-compliant platforms, SIGTTIN
is the signal
thrown by computer programs
that attempt to read from the tty
while in the background. The symbolic constant
for SIGTTIN is defined in the header file
. Symbolic signal names are used because signal numbers can vary across platforms.
is a common prefix
for signal names. TT
is for tty
, an abbreviation for teletypewriter
, an archaic type of computer terminal
refers to input
SIGTTIN may be sent to a background process that attempts to read from its controlling terminal. In practical terms this controlling terminal is usually an interactive terminal session at which the user initiated the background job.
The default action of SIGTTIN is to stop the process. Background processes thus suspended can be placed into the foreground to accept input by the shell using the fg command or by sending them the SIGCONT signal.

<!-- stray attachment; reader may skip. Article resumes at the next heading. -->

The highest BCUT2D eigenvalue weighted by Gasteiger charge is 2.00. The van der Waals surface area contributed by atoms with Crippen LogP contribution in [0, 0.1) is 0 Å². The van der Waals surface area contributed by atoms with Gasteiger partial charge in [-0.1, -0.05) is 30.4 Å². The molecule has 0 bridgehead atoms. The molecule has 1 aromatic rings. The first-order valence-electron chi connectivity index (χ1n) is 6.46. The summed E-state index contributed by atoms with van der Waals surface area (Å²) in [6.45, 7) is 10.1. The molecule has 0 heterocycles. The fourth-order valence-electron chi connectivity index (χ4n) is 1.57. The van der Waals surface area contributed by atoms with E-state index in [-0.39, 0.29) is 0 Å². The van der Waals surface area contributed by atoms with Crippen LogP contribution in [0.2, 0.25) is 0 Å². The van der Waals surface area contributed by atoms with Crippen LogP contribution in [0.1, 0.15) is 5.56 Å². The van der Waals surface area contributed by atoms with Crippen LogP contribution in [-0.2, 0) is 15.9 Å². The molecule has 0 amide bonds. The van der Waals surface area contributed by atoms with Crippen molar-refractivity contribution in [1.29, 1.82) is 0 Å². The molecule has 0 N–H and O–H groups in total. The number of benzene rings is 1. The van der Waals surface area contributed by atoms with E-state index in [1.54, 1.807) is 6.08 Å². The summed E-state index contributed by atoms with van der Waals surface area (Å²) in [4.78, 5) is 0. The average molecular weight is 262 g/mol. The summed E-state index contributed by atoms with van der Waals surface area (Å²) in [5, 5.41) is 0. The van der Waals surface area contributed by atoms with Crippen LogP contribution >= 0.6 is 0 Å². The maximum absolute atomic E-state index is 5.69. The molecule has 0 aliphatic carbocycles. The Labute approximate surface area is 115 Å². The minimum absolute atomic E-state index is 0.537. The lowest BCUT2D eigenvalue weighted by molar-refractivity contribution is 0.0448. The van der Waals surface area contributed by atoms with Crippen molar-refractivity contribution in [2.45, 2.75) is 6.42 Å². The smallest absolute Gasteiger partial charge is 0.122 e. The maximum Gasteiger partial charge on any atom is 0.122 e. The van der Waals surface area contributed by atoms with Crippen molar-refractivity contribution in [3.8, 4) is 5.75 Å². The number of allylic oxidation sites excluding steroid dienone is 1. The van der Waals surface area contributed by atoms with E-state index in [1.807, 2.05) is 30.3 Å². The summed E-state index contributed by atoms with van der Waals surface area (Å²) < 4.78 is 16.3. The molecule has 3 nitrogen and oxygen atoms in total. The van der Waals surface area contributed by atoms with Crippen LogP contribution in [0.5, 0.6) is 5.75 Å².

The SIGTTIN signal provides an alternative to this reliance on human interaction. On receiving the SIGTTIN, for instance, an appropriately coded program may opt to perform a default action rather than waiting for a human user to foreground it and respond.
Typically this signal applies to processes under job control; daemons do not have controlling terminals and should never receive this signal.
- SIGTTOU - a corresponding signal received if a background process tries to write to its controlling terminal.